While the national political landscape is in turmoil, President-Elect Joe Biden is working steadily to select a cabinet built with diversity and, if his picks are confirmed, will usher in some historic ‘firsts’ for America. In an interesting turn of events, Biden’s pick to operate the U.S. Department of Commerce is a governor who wants to fully legalize marijuana, and regulate the sales operation with state-run stores.
President-Elect Biden has officially tapped Governor Gina Raimondo (D), of Rhode Island, for his Commerce Secretary nomination. Once approved by the senate, Raimondo would step into the role of shaping the American business climate and hopefully stimulating economic growth. Raimondo, 49, has degrees from Harvard and Yale Law School and was a Rhodes scholar. She served as a law clerk for a U.S. District Judge before launching her career as a venture capitalist. The firm she co-founded, Point Judith Capital, invested in communications, internet, health care and technology companies. In 2010, she ran a successful campaign and was elected state treasurer, before moving on to become governor in 2014. She won reelection in 2018 but is term-limited and is not eligible to run again.
With Biden taking an unsupportive stance on marijuana legalization, his pick of Raimondo is evidence that the president-elect is taking steps toward diversifying the cabinet of the oval office. Because not only does Raimondo fully support adult use marijuana legalization, she believes that the most safe and efficient way to achieve this is by having a state-run regulatory model for cannabis–in much the same capacity as some states utilize state-run liquor stores. Her rationale, shared in 2019 during a proposed state budget, is that government control of the industry would “allow the state to control distribution, prevent youth consumption, and protect public health.”
It is an interesting take, and not one that is being discussed by many states. The cannabis industry has been thriving in a black market for nearly a century, and most folks on the hill are still learning how to navigate these new waters. Raimondo, however, has decided to drive the boat on this topic of state-run pot stores, and she is providing solid evidence that she has a strong background in business. The potential revenue for the state-run marijuana industry in Rhode Island is an expected $39.6 million in the first full operational year.
In Raimondo’s proposal, adult-use marijuana stores would be run by private contractors. The state of Rhode Island would have jurisdiction over any number of things, including business location, sales prices, product potency and quantity of sales. The state would end up taking 61% of net revenues from the contracted businesses; those dollars would be spent on law enforcement, the state health department, and educators. Although the suggested proposal would bring in needed sources of funding, it is being met with opposition. Even though Raimondo is taking aggressive steps toward legalizing full-on in Rhode Island currently, she didn’t always feel this way about adult recreational use.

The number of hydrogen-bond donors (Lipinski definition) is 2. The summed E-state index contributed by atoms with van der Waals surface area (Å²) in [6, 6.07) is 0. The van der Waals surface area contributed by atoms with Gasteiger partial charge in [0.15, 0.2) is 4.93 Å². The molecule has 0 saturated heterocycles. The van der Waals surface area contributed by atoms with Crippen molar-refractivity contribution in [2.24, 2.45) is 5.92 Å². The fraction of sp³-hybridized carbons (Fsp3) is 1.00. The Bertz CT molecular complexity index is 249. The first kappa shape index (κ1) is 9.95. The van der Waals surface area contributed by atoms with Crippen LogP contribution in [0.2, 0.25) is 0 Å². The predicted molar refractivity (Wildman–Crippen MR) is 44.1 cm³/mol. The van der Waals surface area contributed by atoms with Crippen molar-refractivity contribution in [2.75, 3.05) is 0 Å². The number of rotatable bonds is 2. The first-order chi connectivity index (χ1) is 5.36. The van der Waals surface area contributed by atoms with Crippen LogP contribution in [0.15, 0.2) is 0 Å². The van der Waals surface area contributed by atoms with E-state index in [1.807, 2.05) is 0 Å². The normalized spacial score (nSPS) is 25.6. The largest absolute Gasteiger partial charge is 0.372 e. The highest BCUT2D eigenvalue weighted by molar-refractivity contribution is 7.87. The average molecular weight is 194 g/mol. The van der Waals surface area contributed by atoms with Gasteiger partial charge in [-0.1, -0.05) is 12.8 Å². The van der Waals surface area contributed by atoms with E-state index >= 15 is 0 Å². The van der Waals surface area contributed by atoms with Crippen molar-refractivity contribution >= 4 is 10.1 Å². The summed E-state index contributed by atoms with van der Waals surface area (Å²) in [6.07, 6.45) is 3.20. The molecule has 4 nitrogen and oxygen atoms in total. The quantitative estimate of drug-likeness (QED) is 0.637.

At first, Raimondo began working with surrounding states’ governors to create a regional approach to legalizing cannabis, and Rhode Island started with medical marijuana. Then in 2019, Raimondo expressed her opinions to her state: that the nation was moving towards adult use legalization, the state’s medical cannabis program had been successful, and it was time to consider full-on recreational marijuana in Rhode Island. Raimondo has since included legal cannabis in her last two proposed budgets. Although some legislators openly oppose this plan, Raimondo stands by her proposal.
She says in an interview with The Providence Journal, “My view: it is only a matter of time. I think we should do it. Yes, I support the state-run model because from all the work we have done it is the most controlled way to do it, arguably the safest, and the way to maximize state revenue.”
Although the proposed commerce secretary wants to earn revenue selling marijuana, she purports to have never used marijuana, and referred to herself as a “super boring governor.”
President-Elect Biden has placed a range of diversified voices into possible positions of power, and has proven that he is willing to come to the table with a mindset of growth and unification. If Raimondo is appointed, she will have influence over both foreign and domestic trade, and will need to identify ways to foster revenue growth as America finds its way through the pandemic. It isn’t too far-fetched to hope that she will bring this issue into the forefront on the national level, as she has on her state grounds.
Although it is possible Raimondo’s efforts within her state may not translate over to her role on Biden’s cabinet, having a top official whose views on the legalization of cannabis is favorable can only improve the outlook of federal policy as it relates to marijuana laws. We will keep an eye on Governor Raimondo’s headway as she hopefully joins the new cabinet, and keep you updated on any cannabis industry progress moving forward.